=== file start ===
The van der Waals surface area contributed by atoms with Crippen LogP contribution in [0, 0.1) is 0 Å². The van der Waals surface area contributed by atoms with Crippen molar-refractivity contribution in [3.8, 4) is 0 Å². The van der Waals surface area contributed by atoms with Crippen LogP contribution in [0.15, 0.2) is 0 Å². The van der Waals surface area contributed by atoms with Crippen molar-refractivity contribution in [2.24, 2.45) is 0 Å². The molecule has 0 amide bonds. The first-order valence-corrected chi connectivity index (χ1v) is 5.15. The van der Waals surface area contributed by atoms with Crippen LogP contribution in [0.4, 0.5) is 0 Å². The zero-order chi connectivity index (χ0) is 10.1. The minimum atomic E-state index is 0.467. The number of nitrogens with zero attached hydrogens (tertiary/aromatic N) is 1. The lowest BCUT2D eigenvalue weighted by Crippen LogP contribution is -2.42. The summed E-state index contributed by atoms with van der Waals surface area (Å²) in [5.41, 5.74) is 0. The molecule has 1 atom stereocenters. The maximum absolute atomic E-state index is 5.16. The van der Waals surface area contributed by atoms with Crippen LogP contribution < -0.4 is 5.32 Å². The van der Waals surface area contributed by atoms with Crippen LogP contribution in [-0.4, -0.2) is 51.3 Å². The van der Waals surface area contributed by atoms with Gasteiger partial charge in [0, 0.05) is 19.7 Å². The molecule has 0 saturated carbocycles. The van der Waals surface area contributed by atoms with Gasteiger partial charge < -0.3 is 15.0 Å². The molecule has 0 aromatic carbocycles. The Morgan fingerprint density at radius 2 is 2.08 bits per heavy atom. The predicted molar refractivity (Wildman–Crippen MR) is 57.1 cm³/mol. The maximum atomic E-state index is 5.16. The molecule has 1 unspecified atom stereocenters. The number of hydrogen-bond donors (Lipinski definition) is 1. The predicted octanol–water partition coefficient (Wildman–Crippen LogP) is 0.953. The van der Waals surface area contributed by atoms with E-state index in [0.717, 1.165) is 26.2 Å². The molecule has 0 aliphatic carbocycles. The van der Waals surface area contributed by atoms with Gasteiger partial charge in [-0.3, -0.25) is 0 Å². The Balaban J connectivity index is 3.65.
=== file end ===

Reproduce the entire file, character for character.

The van der Waals surface area contributed by atoms with Crippen LogP contribution in [0, 0.1) is 0 Å². The van der Waals surface area contributed by atoms with Crippen molar-refractivity contribution in [3.8, 4) is 0 Å². The van der Waals surface area contributed by atoms with Crippen LogP contribution in [0.15, 0.2) is 0 Å². The van der Waals surface area contributed by atoms with Crippen molar-refractivity contribution in [2.24, 2.45) is 0 Å². The molecule has 0 amide bonds. The first-order valence-corrected chi connectivity index (χ1v) is 5.15. The van der Waals surface area contributed by atoms with Crippen LogP contribution in [0.4, 0.5) is 0 Å². The zero-order chi connectivity index (χ0) is 10.1. The minimum atomic E-state index is 0.467. The number of nitrogens with zero attached hydrogens (tertiary/aromatic N) is 1. The lowest BCUT2D eigenvalue weighted by Crippen LogP contribution is -2.42. The summed E-state index contributed by atoms with van der Waals surface area (Å²) in [5.41, 5.74) is 0. The molecule has 1 atom stereocenters. The maximum absolute atomic E-state index is 5.16. The van der Waals surface area contributed by atoms with Crippen LogP contribution < -0.4 is 5.32 Å². The van der Waals surface area contributed by atoms with Crippen LogP contribution in [-0.4, -0.2) is 51.3 Å². The van der Waals surface area contributed by atoms with Gasteiger partial charge in [0, 0.05) is 19.7 Å². The molecule has 0 saturated carbocycles. The van der Waals surface area contributed by atoms with Gasteiger partial charge < -0.3 is 15.0 Å². The molecule has 0 aromatic carbocycles. The Morgan fingerprint density at radius 2 is 2.08 bits per heavy atom. The predicted molar refractivity (Wildman–Crippen MR) is 57.1 cm³/mol. The maximum atomic E-state index is 5.16. The molecule has 1 unspecified atom stereocenters. The number of hydrogen-bond donors (Lipinski definition) is 1. The predicted octanol–water partition coefficient (Wildman–Crippen LogP) is 0.953. The van der Waals surface area contributed by atoms with E-state index in [0.717, 1.165) is 26.2 Å². The molecule has 0 aliphatic carbocycles. The van der Waals surface area contributed by atoms with Gasteiger partial charge in [-0.3, -0.25) is 0 Å². The Balaban J connectivity index is 3.65.